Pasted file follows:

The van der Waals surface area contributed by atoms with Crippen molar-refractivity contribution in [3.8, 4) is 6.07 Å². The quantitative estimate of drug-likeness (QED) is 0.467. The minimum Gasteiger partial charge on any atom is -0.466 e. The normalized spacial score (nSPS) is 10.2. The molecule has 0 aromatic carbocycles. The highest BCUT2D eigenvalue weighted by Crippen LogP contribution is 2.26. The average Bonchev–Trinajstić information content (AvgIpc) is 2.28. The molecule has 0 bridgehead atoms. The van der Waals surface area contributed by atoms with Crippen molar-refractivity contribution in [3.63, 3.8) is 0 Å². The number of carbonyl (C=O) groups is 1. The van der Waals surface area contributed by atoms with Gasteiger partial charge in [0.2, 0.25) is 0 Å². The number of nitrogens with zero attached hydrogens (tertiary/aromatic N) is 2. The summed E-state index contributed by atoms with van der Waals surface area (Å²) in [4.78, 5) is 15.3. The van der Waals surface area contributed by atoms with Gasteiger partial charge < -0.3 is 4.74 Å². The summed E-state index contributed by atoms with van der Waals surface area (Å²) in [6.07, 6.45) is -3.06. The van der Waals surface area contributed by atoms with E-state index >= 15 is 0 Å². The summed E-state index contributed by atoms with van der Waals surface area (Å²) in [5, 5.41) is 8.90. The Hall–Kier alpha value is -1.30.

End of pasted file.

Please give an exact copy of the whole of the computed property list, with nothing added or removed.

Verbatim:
The van der Waals surface area contributed by atoms with Crippen molar-refractivity contribution in [3.8, 4) is 6.07 Å². The quantitative estimate of drug-likeness (QED) is 0.467. The minimum Gasteiger partial charge on any atom is -0.466 e. The normalized spacial score (nSPS) is 10.2. The molecule has 0 aromatic carbocycles. The highest BCUT2D eigenvalue weighted by Crippen LogP contribution is 2.26. The average Bonchev–Trinajstić information content (AvgIpc) is 2.28. The molecule has 0 bridgehead atoms. The van der Waals surface area contributed by atoms with Crippen molar-refractivity contribution in [3.63, 3.8) is 0 Å². The number of carbonyl (C=O) groups is 1. The van der Waals surface area contributed by atoms with Gasteiger partial charge in [0.2, 0.25) is 0 Å². The number of nitrogens with zero attached hydrogens (tertiary/aromatic N) is 2. The summed E-state index contributed by atoms with van der Waals surface area (Å²) in [4.78, 5) is 15.3. The van der Waals surface area contributed by atoms with Gasteiger partial charge < -0.3 is 4.74 Å². The summed E-state index contributed by atoms with van der Waals surface area (Å²) in [6.07, 6.45) is -3.06. The van der Waals surface area contributed by atoms with E-state index >= 15 is 0 Å². The summed E-state index contributed by atoms with van der Waals surface area (Å²) in [5, 5.41) is 8.90. The Hall–Kier alpha value is -1.30.